A Philadelphia man was exonerated Monday after serving 17 years behind bars in connection with a 2006 murder.
David Sparks, 34, was expected to be freed from state prison in the hours after the decision, the District Attorney’s Office said.
He had been serving a life sentence without the possibility of parole after being convicted in 2008 of murdering 19-year-old Gary Hall in Nicetown.
But the DAO, arguing in favor of the exoneration, said prosecutors in the original case withheld police evidence from Sparks’s attorneys that implicated two other men in the killing. Court of Common Pleas Court Judge Scott DiClaudio agreed to vacate the sentence.
Hall was fatally shot in September 2006 on the 1700 block of Wingohocking Street, according to court records. Officers apprehended Sparks, then 16, nearby for a curfew violation, and he has been incarcerated ever since.
Homicide detectives suppressed witness statements pointing to Ivan Simmons and his brother, identified in a 2018 Inquirer article as Marquise Lawrence, as the shooters, according to the DAO.
Ballistic evidence also linked the gun used in Hall’s murder to the fatal shooting of Larres Curry, who was gunned down a block away a few days prior, prosecutors said. Police believed Simmons and Lawrence to be suspects in Curry’s death.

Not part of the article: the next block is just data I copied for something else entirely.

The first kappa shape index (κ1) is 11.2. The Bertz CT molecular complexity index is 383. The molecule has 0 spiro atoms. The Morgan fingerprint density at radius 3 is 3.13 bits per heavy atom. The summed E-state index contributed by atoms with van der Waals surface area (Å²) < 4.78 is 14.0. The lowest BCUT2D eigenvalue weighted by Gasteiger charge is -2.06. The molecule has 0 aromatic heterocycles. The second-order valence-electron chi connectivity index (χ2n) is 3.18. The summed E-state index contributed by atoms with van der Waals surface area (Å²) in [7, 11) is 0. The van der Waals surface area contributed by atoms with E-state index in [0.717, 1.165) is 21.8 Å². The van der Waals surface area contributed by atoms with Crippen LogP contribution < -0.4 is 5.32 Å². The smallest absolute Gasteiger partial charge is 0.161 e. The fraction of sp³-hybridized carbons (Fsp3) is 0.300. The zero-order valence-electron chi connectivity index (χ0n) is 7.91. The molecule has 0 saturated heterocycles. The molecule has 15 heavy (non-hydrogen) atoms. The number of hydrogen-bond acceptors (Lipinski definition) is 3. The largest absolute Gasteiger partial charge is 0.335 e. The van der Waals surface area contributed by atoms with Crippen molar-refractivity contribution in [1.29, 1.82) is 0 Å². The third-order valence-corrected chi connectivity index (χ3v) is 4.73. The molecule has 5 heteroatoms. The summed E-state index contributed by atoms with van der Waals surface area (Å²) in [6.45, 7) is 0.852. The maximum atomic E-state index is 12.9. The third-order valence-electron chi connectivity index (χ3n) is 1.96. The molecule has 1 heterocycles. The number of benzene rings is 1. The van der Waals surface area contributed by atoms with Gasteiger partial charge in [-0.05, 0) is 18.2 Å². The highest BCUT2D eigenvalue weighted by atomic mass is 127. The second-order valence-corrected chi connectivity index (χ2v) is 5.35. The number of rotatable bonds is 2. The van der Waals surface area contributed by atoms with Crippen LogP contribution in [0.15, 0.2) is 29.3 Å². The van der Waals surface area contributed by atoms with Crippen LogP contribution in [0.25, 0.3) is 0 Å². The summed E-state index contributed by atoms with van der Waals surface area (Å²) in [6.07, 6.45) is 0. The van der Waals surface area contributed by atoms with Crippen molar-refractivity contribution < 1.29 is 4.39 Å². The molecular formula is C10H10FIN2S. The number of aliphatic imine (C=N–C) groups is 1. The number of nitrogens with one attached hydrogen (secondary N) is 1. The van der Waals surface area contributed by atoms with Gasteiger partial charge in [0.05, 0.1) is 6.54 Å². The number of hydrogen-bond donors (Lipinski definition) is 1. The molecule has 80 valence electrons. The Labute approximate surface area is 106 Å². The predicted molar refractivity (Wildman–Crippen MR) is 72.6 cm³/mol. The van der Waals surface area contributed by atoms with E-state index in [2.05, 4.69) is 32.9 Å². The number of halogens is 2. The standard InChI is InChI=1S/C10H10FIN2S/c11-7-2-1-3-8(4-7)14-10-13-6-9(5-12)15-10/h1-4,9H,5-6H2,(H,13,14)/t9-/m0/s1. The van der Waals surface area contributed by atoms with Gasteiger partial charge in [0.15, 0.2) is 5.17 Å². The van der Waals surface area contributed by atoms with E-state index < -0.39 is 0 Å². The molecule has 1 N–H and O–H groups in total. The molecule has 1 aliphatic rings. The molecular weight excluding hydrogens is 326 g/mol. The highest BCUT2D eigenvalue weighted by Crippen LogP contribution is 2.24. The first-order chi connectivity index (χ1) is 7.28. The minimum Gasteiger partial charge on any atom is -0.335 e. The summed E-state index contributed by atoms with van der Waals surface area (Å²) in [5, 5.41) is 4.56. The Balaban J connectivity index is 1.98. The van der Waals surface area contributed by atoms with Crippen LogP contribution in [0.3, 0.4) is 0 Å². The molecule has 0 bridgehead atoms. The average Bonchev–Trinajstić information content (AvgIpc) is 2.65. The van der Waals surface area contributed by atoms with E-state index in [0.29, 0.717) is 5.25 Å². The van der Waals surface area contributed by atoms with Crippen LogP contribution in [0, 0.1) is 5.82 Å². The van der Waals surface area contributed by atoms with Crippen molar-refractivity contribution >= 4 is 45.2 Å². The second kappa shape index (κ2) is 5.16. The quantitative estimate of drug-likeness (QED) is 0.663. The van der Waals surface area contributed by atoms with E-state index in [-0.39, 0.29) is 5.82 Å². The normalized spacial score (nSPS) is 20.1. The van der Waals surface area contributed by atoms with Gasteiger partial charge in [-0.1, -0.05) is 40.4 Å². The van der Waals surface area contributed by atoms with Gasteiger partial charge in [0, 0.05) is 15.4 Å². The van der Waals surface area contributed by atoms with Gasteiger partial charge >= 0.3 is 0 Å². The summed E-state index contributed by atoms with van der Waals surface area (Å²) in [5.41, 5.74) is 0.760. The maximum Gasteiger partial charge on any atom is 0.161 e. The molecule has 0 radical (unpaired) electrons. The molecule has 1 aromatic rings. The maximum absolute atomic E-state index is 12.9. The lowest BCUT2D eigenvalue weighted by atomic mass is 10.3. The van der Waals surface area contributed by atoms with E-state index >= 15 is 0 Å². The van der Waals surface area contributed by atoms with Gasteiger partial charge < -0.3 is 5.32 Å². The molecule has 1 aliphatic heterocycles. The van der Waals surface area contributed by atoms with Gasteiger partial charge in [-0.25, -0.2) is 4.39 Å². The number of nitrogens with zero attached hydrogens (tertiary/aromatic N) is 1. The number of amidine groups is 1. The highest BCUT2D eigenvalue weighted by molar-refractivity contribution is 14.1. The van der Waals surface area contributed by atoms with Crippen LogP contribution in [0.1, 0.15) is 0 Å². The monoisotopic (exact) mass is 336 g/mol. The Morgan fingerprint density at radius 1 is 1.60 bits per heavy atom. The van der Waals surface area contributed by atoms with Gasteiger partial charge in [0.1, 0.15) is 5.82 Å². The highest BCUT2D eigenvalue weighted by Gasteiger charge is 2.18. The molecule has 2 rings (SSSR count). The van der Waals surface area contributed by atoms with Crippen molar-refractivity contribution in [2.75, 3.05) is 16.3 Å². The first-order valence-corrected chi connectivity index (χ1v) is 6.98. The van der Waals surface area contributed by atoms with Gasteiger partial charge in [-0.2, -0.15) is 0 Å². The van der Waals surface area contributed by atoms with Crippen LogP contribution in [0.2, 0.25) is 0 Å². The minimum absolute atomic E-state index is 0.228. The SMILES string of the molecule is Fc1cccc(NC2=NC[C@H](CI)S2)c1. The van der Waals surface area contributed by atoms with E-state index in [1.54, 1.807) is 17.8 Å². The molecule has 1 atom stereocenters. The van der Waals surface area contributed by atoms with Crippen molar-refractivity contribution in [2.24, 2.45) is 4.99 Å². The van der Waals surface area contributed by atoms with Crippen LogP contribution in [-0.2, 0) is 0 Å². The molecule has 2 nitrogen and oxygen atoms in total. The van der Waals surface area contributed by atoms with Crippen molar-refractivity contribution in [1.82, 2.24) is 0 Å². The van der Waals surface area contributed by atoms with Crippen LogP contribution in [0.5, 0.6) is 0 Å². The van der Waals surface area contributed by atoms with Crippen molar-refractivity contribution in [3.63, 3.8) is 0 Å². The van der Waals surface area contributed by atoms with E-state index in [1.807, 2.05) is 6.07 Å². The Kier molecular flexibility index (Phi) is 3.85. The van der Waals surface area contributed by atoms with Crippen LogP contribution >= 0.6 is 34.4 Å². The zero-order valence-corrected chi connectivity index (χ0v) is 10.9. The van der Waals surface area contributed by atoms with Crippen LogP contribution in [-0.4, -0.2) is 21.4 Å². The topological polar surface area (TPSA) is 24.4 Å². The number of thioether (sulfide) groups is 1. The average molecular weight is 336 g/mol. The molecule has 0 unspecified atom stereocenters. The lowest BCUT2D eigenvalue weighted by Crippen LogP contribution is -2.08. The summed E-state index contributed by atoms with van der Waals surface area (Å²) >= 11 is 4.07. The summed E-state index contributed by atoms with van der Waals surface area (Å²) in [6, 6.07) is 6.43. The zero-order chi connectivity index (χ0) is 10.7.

None of that information was shared during Sparks’s initial trial, and Simmons was shot and killed in December 2016, the DAO said.
Some who witnessed Hall’s homicide told investigators that another man, Nick Walker, was also present during the shooting. Police did not interview Walker, but he discussed the crime while confessing to his role in a 2017 quadruple shooting, prosecutors said.
“This happened right after Ivan killed Gary,” Walker said, according to the DAO. “Money was on my head because I would hang with Ivan.”
The evidence against Sparks relied on inconsistent testimony from two witnesses, who were 14 and 16 years old at the time of the killing, the DAO said. In the years since the 2008 trials, one of the witnesses recanted her testimony, according to prosecutors.
Sparks’s case was profiled in a detailed Inquirer article two years ago, highlighting the plight of juvenile lifers who continue to fight their convictions.
The U.S. Supreme Court ruled that sentencing a minor to life-without-parole was unconstitutional and, in 2016, ordered that juvenile lifers already incarcerated be resentenced. However, that relief did not apply to those still claiming innocence, the report said.